Brain Changes Cause Drug Addiction, Researchers Say


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Brain Changes Cause Drug Addiction, Researchers Say

Drug addicts andِ their nonaddict siblings share theِ sameِ brain abnormalities linked withِ poor self-control andِ drug dependence, a newِ study suggests.
  Researchers looked atِ pairs ofِ siblings andِ healthy, unrelated people, andِ compared theirِ brain structures andِ their ability toِ control theirِ impulses — whichِ isِ known toِ beِ compromised among drug abusers.
Researchers haveِ known thatِ the brains ofِ people addicted toِ drugs differ fromِ those ofِ others, butِ it hasِ not beenِ clear whetherِ thisِ isِ a causeِ or effect ofِ addiction.

The study is published today (Feb. 2) in the journal Science.

Drug addiction, a disease of the brain

Every year, theِ abuse ofِ illegal drugs andِ alcohol contributes toِ theِ death ofِ moreِ than 100,000 people inِ the U.S., according toِ theِ National Institute onِ Drug Abuse.
Drug addiction isِ the disease ofِ the brain, Ersche said.
It falls inِ the sameِ category asِ other psychiatric disorders thatِ areِ serious andِ have a basis inِ the brain.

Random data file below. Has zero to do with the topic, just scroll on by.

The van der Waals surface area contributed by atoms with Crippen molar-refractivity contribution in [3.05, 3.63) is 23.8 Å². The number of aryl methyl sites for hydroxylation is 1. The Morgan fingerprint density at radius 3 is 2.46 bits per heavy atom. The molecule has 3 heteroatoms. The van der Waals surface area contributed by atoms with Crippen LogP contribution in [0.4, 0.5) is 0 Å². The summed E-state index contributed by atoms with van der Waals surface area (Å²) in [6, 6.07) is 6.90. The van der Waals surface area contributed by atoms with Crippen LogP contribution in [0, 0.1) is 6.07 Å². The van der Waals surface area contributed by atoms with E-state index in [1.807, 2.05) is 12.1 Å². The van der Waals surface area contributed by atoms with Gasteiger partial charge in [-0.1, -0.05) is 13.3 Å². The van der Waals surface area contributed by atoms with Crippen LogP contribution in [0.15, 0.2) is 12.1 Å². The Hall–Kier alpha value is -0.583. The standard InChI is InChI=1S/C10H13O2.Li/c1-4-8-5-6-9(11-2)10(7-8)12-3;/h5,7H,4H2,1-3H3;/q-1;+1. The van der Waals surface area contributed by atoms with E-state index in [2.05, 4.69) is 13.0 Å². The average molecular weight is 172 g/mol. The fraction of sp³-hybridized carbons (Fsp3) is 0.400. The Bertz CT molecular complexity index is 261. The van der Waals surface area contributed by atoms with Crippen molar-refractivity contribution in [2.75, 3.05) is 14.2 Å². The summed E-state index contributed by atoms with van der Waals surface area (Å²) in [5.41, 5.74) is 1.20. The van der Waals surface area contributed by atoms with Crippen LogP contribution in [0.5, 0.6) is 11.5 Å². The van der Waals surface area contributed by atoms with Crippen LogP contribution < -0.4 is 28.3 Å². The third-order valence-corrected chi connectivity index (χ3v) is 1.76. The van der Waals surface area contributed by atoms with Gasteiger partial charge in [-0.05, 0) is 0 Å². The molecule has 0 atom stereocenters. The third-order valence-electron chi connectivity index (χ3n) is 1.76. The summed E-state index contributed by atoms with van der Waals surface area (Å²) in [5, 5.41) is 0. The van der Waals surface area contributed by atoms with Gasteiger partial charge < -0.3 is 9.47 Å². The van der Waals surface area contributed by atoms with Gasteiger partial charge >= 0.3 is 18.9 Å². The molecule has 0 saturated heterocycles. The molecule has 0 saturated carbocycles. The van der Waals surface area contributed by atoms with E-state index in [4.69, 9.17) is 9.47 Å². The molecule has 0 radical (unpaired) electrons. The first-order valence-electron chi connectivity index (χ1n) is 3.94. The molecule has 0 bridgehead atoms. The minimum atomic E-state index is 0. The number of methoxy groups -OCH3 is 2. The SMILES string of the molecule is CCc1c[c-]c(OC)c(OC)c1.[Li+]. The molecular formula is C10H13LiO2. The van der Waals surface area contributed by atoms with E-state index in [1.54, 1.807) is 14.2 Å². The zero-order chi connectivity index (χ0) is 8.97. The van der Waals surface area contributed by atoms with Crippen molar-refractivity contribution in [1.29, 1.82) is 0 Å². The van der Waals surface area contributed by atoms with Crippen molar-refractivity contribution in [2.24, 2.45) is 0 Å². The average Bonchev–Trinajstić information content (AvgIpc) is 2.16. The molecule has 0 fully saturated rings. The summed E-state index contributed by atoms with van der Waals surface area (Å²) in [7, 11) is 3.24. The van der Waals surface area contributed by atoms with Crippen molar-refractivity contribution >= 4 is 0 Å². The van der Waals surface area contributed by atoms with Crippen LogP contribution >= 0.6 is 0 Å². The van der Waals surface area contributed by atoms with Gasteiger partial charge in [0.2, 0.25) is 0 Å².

Previous studies have shown that genes play a role in predisposing people to drug abuse.

We knowِ through twin studies, ifِ one twin suffers fromِ addiction, theِ identical twin hasِ a 50:50 chance ofِ alsoِ having anِ addiction, saidِ Dr.
Andrew Saxon, anِ addiction psychiatrist atِ the University ofِ Washington, whoِ wasِ notِ involved withِ theِ newِ study.
But Saxon saidِ people’s life experiences andِ environment affect theirِ choices, asِ well asِ their brain structures andِ genes.

Same brain abnormalities, different life experiences

Ersche andِ colleagues studied 50 pairs ofِ siblings — oneِ who hadِ a history ofِ drug addiction, andِ one whoِ didn’tِ — andِ compared themِ with 50 healthy people.
Researchers tested allِ participants’ ability toِ control theirِ impulses usingِ a stop-signal reaction time’ test, whichِ measures howِ quickly a person canِ switch fromِ followingِ one set ofِ instructions toِ another.

They found that the siblings performed poorly on the test, compared with the other people.

Moreover, brain images revealed abnormalities shared byِ the siblings thatِ weren’t foundِ in theِ healthy people.
These abnormalities included a decrease inِ the density ofِ white matter inِ the front ofِ the brain, whichِ suggests a decrease inِ self-control, andِ anِ increase inِ gray matter inِ the middle regions ofِ the brain, whichِ suggests anِ increased ability toِ form habits, according toِ theِ study.
Saxon saidِ the study providesِ strong evidence thatِ the brains ofِ drug abusers wereِ differentِ beforeِ they started takingِ drugs.